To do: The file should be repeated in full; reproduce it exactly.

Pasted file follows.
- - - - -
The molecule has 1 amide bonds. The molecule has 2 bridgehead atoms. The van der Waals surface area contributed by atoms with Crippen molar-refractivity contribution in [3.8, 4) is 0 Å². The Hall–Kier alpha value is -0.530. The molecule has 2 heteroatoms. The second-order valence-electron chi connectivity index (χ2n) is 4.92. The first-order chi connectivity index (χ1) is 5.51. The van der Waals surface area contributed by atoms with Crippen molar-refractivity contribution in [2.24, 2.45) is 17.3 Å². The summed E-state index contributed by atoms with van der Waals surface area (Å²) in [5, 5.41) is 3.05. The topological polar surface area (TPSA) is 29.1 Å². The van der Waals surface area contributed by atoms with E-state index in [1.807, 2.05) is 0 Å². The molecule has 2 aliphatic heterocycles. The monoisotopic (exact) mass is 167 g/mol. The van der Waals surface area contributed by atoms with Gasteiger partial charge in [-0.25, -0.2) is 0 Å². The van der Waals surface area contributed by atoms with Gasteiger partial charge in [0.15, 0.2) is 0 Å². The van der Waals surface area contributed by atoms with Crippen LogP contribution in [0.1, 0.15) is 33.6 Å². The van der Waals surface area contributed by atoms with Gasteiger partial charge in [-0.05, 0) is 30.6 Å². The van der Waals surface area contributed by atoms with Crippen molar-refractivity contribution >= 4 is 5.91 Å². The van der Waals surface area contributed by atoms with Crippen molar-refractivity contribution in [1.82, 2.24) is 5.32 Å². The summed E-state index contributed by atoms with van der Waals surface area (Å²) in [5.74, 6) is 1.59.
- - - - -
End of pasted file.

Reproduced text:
The molecule has 1 amide bonds. The molecule has 2 bridgehead atoms. The van der Waals surface area contributed by atoms with Crippen molar-refractivity contribution in [3.8, 4) is 0 Å². The Hall–Kier alpha value is -0.530. The molecule has 2 heteroatoms. The second-order valence-electron chi connectivity index (χ2n) is 4.92. The first-order chi connectivity index (χ1) is 5.51. The van der Waals surface area contributed by atoms with Crippen molar-refractivity contribution in [2.24, 2.45) is 17.3 Å². The summed E-state index contributed by atoms with van der Waals surface area (Å²) in [5, 5.41) is 3.05. The topological polar surface area (TPSA) is 29.1 Å². The van der Waals surface area contributed by atoms with E-state index in [1.807, 2.05) is 0 Å². The molecule has 2 aliphatic heterocycles. The monoisotopic (exact) mass is 167 g/mol. The van der Waals surface area contributed by atoms with Gasteiger partial charge in [-0.25, -0.2) is 0 Å². The van der Waals surface area contributed by atoms with Gasteiger partial charge in [0.15, 0.2) is 0 Å². The van der Waals surface area contributed by atoms with Crippen LogP contribution in [0.1, 0.15) is 33.6 Å². The van der Waals surface area contributed by atoms with Gasteiger partial charge in [-0.05, 0) is 30.6 Å². The van der Waals surface area contributed by atoms with Crippen molar-refractivity contribution >= 4 is 5.91 Å². The van der Waals surface area contributed by atoms with Crippen molar-refractivity contribution in [1.82, 2.24) is 5.32 Å². The summed E-state index contributed by atoms with van der Waals surface area (Å²) in [5.74, 6) is 1.59.